Roger Moyer, 24 October 2000
Sort of. Yes, I think I saw similar flags at the museum at the "Danish wall", the dike build across the passable tracts of southern Jutland in the first millennium to protect it against invaders from the south, which was walled and otherwise improved several times during periods of conflict in the second millennium (usually by Danes, but on occasion also by Germans). The conflict at the end of the nineteenth century had a section of its own, and if I recall correctly I saw such a flag there. I believe the meaning of the characters could even be made out from the texts describing that period, but since I was there for interest in the site, rather than the flags I didn't make any notes about all of that.
Peter Hans van den Muijzenberg, 28 December 2000
This is pretty much a guess, but it might be from the 9TH JAGER BATALLION, 2ND COMPANY. I'm certainly no authority on the Danish military, but I have a hunch that it'll be something similar to this.
Mike Richardson, 3 January 2001
This is a Danish army company marker from the 1864 war, containing the identification of the regiment and the company. Mike Richardson's suggestion as to what the letters and numbers stand for may well be correct, though I have not been able to confirm this.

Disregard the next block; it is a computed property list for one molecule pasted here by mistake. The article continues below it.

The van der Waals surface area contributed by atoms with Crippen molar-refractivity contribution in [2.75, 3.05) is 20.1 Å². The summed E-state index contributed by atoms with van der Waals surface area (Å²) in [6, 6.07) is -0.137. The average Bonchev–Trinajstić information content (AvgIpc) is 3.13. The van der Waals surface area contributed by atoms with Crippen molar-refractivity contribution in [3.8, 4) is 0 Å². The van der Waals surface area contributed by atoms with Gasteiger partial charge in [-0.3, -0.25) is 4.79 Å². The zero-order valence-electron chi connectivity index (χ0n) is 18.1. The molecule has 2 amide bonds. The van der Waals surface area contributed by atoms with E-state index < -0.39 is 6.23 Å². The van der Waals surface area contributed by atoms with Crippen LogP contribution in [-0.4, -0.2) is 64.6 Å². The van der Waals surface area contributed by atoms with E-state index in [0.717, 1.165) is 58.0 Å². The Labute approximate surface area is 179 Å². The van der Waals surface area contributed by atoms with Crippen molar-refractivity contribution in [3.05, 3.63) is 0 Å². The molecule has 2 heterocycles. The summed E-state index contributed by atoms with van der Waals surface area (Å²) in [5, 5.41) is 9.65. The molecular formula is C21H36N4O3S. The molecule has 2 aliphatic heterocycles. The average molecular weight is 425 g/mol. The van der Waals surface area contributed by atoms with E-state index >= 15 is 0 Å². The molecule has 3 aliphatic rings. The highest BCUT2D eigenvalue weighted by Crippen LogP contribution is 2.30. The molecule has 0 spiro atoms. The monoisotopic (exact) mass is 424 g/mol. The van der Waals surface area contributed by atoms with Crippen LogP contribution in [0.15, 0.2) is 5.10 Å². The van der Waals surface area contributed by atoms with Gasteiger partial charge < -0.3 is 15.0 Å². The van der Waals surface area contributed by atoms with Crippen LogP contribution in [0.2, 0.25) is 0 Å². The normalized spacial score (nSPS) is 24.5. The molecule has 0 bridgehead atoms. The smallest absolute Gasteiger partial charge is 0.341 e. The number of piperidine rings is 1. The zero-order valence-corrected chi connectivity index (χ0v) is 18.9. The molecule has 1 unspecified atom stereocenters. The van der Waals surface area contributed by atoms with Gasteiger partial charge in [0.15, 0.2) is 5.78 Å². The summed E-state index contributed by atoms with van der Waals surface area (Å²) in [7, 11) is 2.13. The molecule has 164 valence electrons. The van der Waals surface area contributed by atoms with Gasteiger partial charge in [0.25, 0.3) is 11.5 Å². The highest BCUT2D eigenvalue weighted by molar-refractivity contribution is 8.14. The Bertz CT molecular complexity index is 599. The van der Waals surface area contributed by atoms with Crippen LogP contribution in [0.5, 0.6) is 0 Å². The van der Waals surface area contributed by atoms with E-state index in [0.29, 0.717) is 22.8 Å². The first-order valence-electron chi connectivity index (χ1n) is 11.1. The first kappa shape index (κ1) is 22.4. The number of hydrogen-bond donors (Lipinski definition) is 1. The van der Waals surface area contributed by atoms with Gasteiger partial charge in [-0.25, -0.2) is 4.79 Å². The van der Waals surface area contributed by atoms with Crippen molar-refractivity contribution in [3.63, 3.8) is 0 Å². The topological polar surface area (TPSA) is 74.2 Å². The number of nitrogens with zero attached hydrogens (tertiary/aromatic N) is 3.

The company markers were not considered proper colours - Dannebrog colours - by the Danish and were just left behind when the Danish troops retreated. Nevertheless the Prussians and Austrians took them and displayed them as trophies. The Prussians alone took about 65 of them. The company marker in the photo, for instance, was taken by the Prussians in the 1864 war and displayed in Berlin. Later this company marker was bought back to Denmark at auction and it is now in the collection of the Museet på Sønderborg Slot.
Inge Adriansen: "Dannebrog i traengselstider", in Hjermind, Jesper and Melgaard, Kristian (eds) (1995): Om Dannebrog jeg ved..., Viborg: Forlaget Viborg, p. 20.
Helge Bruhn (1949): Dannebrog og danske Faner gennem Tiderne, Copenhagen: Jespersen og Pios Forlag, 1949, p. 186-188.
Jan Oskar Engene, 3 January 2001
I asked one of my Danish colleagues, Steffen Jorgensen, formerly a captain in the Royal Danish Artillery, about this flag, and this is what he said: "I believe the colours are to be proper red and white, but age tends to make white textiles yellowish. In appearance the flag seems to be the mid 19th century company standard of 2nd Company 9th Jaeger Battalion. Jaegers were in 19th century rifle armed light troops specialised in open order combat, and today the name is carried on in the Danish and Norwegian armies in the Jaegercorps (Danish sp: Jægerkorps) being crack special forces."